Computer simulation of a laser plasma accelerator, showing the waves in the plasma that accelerate charged particles. A new experiment has extended this design to accommodate neutral particles as well. Cameron Geddes, LOASIS Program/National Energy Research Scientific Computing Center (NERSC)

Fast beam of neutral atoms created using lasers and plasma

Multi-step process removes electrons, accelerates ions, then neutralizes them.

by Matthew Francis – Jan 29 2013, 9:30am EST

Electrically charged particles are relatively easy to accelerate using electric and magnetic fields. Neutral particles cannot be steered in the same way, which is a bit disappointing, since they are useful experimentally due to their much greater ability to pierce target materials. A promising technique uses very short pulses of intense laser light to accelerate neutral particles, though up until now it has only achieved low energy transfer.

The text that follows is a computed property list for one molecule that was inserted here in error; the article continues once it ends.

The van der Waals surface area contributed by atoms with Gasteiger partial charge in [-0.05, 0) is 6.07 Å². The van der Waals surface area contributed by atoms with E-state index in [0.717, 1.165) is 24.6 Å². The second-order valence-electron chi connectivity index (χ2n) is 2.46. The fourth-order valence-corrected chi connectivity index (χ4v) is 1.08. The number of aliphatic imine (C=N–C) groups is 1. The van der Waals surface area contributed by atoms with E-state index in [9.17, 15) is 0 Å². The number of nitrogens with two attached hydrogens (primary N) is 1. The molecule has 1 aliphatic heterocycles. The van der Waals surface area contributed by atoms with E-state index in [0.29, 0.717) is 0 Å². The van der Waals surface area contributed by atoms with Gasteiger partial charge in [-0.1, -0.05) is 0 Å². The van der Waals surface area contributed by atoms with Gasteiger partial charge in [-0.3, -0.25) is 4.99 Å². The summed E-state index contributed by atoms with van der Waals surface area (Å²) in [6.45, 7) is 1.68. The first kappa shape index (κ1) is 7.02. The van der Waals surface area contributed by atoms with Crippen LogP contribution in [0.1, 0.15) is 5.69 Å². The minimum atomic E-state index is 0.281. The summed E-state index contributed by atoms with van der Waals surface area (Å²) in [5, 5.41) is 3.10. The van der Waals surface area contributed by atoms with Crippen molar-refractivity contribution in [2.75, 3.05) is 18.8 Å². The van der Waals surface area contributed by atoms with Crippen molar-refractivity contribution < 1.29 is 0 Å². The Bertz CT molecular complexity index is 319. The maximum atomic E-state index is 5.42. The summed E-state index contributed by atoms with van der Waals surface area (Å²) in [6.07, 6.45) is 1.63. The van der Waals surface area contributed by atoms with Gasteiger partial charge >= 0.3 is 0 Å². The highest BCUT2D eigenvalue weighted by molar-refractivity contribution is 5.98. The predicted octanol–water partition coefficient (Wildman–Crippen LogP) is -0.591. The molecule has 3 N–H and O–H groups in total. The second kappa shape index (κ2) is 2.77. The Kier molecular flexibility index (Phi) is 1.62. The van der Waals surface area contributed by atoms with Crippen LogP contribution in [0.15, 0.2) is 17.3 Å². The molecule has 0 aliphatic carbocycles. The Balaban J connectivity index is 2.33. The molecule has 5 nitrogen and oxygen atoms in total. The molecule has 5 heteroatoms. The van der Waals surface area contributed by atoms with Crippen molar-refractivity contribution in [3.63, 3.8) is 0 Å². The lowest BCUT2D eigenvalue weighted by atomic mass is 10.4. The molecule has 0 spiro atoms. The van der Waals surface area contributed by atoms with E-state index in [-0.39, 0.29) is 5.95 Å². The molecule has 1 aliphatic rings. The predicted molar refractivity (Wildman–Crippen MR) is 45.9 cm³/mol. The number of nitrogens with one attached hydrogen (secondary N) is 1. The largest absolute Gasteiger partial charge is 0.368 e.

A new experiment has achieved neutral particle energies on the order of a billion times greater than prior efforts. R. Rajeev and colleagues managed this by accelerating particles while they were charged, and then transferring in electrons to neutralize the charge. This method has the advantage of being compact, and therefore useful for applications such as nanolithography; however, the authors argued their approach can be generalized for other purposes.

Read more: Fast beam of neutral atoms created using lasers and plasma | Ars Technica.

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